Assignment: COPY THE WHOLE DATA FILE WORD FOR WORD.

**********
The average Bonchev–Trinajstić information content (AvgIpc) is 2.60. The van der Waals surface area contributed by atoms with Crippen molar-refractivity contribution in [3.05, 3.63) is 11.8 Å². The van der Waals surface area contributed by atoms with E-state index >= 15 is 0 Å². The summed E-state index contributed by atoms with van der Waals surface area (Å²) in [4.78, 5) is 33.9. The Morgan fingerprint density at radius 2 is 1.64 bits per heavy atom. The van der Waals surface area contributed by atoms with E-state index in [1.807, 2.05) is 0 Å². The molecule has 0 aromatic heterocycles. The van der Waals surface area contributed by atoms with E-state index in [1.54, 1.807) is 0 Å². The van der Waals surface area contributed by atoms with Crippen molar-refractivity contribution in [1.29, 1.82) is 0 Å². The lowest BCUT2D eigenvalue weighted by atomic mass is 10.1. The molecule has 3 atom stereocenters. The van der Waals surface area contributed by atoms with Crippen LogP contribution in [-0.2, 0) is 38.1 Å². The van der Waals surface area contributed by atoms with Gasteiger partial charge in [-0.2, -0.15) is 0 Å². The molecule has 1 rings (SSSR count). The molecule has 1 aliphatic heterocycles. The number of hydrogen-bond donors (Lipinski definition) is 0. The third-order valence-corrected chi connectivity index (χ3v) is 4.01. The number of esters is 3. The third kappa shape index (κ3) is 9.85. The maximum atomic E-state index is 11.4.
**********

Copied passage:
The average Bonchev–Trinajstić information content (AvgIpc) is 2.60. The van der Waals surface area contributed by atoms with Crippen molar-refractivity contribution in [3.05, 3.63) is 11.8 Å². The van der Waals surface area contributed by atoms with E-state index >= 15 is 0 Å². The summed E-state index contributed by atoms with van der Waals surface area (Å²) in [4.78, 5) is 33.9. The Morgan fingerprint density at radius 2 is 1.64 bits per heavy atom. The van der Waals surface area contributed by atoms with E-state index in [1.807, 2.05) is 0 Å². The molecule has 0 aromatic heterocycles. The van der Waals surface area contributed by atoms with E-state index in [1.54, 1.807) is 0 Å². The van der Waals surface area contributed by atoms with Crippen molar-refractivity contribution in [1.29, 1.82) is 0 Å². The lowest BCUT2D eigenvalue weighted by atomic mass is 10.1. The molecule has 3 atom stereocenters. The van der Waals surface area contributed by atoms with Crippen LogP contribution in [-0.2, 0) is 38.1 Å². The van der Waals surface area contributed by atoms with Gasteiger partial charge in [-0.2, -0.15) is 0 Å². The molecule has 1 rings (SSSR count). The molecule has 1 aliphatic heterocycles. The number of hydrogen-bond donors (Lipinski definition) is 0. The third-order valence-corrected chi connectivity index (χ3v) is 4.01. The number of esters is 3. The third kappa shape index (κ3) is 9.85. The maximum atomic E-state index is 11.4.